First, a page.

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We usually steer clear of the touristy Old City district of Kumkapı, where you are more likely to be accosted by an aggressive maitre d’ trying to corral you into his overpriced fish restaurant than to find something simple, tasty and reasonably priced to eat.

Sadly, in order to beat the competition next door, most of Kumkapı’s famed fish restaurants seem to have invested more in aggressive customer corralling tactics than in kitchen talent. However, tucked into the neighborhood’s backstreets, we’ve found a few hidden dining gems that locals in the know frequent.

When in the area, we skip Kumkapı’s fish restaurant strip and make a beeline for Doyuran Lokantası, a serious little eating sanctuary on a nearby side street. The men at the next table might be wearing spackle-crusted work shirts and have measuring tapes on their belts, but they know their food. In most Istanbul neighborhoods, the working class sets the culinary bar, and they set it high. They want it fast, fresh, cheap and as close as possible to their mothers’ recipes. Offering up four or five daily lunch specials, including homemade Turkish dumplings (mantı), chickpeas over rice and an assortment of traditional stews, Doyuran’s husband-and-wife team answers the working man’s call with ease, the service both professional and homey.

Bismillah,” said owner/operator Musa Ergenç, calling on the name of God as he cut the first piece of a steaming musaka from a large pan on a recent visit. And heavenly it was upon arrival at the table – the eggplant richly saturated but not too oily. Unlike the Greek version, which is usually topped with a creamy béchamel sauce, the top layer of Doyuran’s musaka consists of a refreshing blast of chopped tomatoes. In order to try as many of the day’s specials we ask for small portions, or “az.”

Ispanak yemeği, a steam table standard of stewed spinach and rice more associated with filling the belly than exciting the senses, here provoked a double take. This didn’t look or taste anything like the heavy, overcooked green mush we’ve become accustomed to elsewhere. This one had a made-to-order feel, with each flavor presenting itself separately, from the fresh spinach to the light tomato-sauce base. A dollop of yogurt on the side, if requested, thickens the last few bites into something pleasantly spoonable and leaves the dish with a cool finish.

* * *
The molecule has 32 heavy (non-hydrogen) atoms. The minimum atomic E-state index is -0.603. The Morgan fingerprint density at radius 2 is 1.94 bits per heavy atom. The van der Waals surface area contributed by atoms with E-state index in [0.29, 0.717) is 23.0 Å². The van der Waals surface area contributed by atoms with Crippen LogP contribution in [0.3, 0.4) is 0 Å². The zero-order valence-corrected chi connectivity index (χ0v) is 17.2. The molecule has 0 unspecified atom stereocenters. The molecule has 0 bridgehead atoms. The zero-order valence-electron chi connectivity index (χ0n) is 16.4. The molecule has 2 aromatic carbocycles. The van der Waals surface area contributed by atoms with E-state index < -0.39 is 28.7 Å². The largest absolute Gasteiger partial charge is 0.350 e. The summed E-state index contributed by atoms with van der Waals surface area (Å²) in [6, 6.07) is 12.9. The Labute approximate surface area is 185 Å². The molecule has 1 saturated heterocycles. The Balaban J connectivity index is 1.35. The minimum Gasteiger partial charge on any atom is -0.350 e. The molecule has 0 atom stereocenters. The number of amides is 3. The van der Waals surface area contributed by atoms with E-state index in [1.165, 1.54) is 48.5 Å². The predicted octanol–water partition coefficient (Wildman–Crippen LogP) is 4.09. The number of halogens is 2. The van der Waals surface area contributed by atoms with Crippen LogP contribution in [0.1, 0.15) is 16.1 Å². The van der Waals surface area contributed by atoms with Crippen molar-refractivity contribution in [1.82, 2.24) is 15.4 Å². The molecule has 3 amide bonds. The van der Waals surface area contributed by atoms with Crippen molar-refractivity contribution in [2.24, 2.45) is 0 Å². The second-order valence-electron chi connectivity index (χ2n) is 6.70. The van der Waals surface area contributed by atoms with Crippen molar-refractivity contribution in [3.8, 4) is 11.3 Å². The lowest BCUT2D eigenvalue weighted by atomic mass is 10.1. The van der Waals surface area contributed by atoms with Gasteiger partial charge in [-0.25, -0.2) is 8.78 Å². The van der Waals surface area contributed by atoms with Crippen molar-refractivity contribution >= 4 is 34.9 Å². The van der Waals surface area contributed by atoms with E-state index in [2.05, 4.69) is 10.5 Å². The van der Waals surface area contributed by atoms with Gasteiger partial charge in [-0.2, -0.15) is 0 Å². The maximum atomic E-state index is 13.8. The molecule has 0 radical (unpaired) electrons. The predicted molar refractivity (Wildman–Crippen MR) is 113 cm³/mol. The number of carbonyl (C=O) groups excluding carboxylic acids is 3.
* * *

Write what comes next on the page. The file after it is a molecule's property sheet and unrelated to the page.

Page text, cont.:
Though Doyuran’s dessert puddings are perfectly passable, around the corner something truly phenomenal awaits to satisfy the sweet tooth. Boris’in Yeri has been keeping Kumkapı’s restaurants and residents stocked with bal-kaymak, a rich buffalo milk cream served under a blanket of honey, for almost a century. And from the looks of the place, little has changed since Boris first opened shop. Old cracked tile floors, marble tables worn from use and a pair of stainless-steel coolers the size of Buicks are about the only décor you’ll find here. Like at Doyuran’s, the focus here is on the food, not on trawling for customers. With food this good, they come on their own.

This review was originally published on December 25, 2014.

Ansel Mullins

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